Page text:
02/04/2008 - 22:00

Credit crunch hits commercial sales

02/04/2008 - 22:00

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Investors in Western Australia’s commercial property market appear to be feeling the effects of the global credit squeeze, as the first quarter of the calendar year passes without a single sale of prime stock in Perth’s CBD.

Credit crunch hits commercial sales

Investors in Western Australia’s commercial property market appear to be feeling the effects of the global credit squeeze, as the first quarter of the calendar year passes without a single sale of prime stock in Perth’s CBD.

It’s a market far removed from this time last year, when one building had already sold and several others were under offer.

In the first three months of 2007, Singapore Airlines House at 178 St Georges Terrace had already sold for $12.8 million, while the Colonial Building was under contract to Select Property Fund for $47 million.

Contracts for the sale of both 255 and 267 St Georges Terrace were also finalised.

Currently, there are four prime CBD commercial properties listed for sale, including Wesfarmers House, Allendale Square, and two adjacent properties – Singapore Airlines House and the former Jardine House at 182 St Georges Terrace.

The latter is being advertised at a price of $36.5 million, rather than by expression of interest, which is unusual in the current market.

The building last sold in 1999, along with the adjacent Allianz House, for a combined $13.5 million.

Central Park is also due to come on line in the next month, while deals that are yet to be finalised include 251 Adelaide Terrace and a half share in the Bank West tower.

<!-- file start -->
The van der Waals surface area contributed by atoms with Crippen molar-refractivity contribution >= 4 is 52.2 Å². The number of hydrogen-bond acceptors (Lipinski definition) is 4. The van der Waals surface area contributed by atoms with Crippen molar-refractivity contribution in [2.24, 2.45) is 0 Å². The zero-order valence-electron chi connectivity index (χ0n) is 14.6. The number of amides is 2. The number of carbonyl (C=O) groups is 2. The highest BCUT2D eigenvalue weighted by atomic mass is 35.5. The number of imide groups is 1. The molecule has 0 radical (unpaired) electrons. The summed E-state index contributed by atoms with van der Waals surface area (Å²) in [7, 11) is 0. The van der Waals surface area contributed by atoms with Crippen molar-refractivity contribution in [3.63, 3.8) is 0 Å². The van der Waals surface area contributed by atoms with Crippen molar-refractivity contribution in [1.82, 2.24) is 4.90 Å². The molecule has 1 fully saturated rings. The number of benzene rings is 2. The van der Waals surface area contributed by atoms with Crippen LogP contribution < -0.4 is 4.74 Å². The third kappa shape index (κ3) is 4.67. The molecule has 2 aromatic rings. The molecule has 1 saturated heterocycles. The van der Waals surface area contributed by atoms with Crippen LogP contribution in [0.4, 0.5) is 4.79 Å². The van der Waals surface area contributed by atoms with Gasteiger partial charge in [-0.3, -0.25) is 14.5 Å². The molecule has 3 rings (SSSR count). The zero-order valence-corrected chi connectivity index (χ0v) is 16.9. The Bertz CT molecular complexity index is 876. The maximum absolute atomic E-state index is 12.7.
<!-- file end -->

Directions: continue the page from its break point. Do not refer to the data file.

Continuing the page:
CB Richard Ellis manager institutional investment properties, Andrew Woodley-Page, said there was a great deal of uncertainty in the market.

“For every property that’s listed, there’s probably another three being touted off-market,” he told WA Business News.

“A lot of hesitancy is being caused by the credit squeeze, and listed property trusts are in a position where they’re not acquiring.” Mr Woodley-Page said the number and scale of last year’s deals were unlikely to be replicated in the current market.

“This is a different environment, although the property fundamentals remain strong.

The market is returning to a more traditional, sustainable level than the highly aggressive acquisitions of last year,” he said.

Colliers director investment sales Ian Mickle said that while the investment sales market had softened, he believed there would be a turnaround later in the year.

“Certainly, the market is quieter in terms of institutional buyers, and there is no doubt that buyer inquiries are fewer, but I think it’s a short-term phenomenon brought about by market turmoil,” Mr Mickle said.

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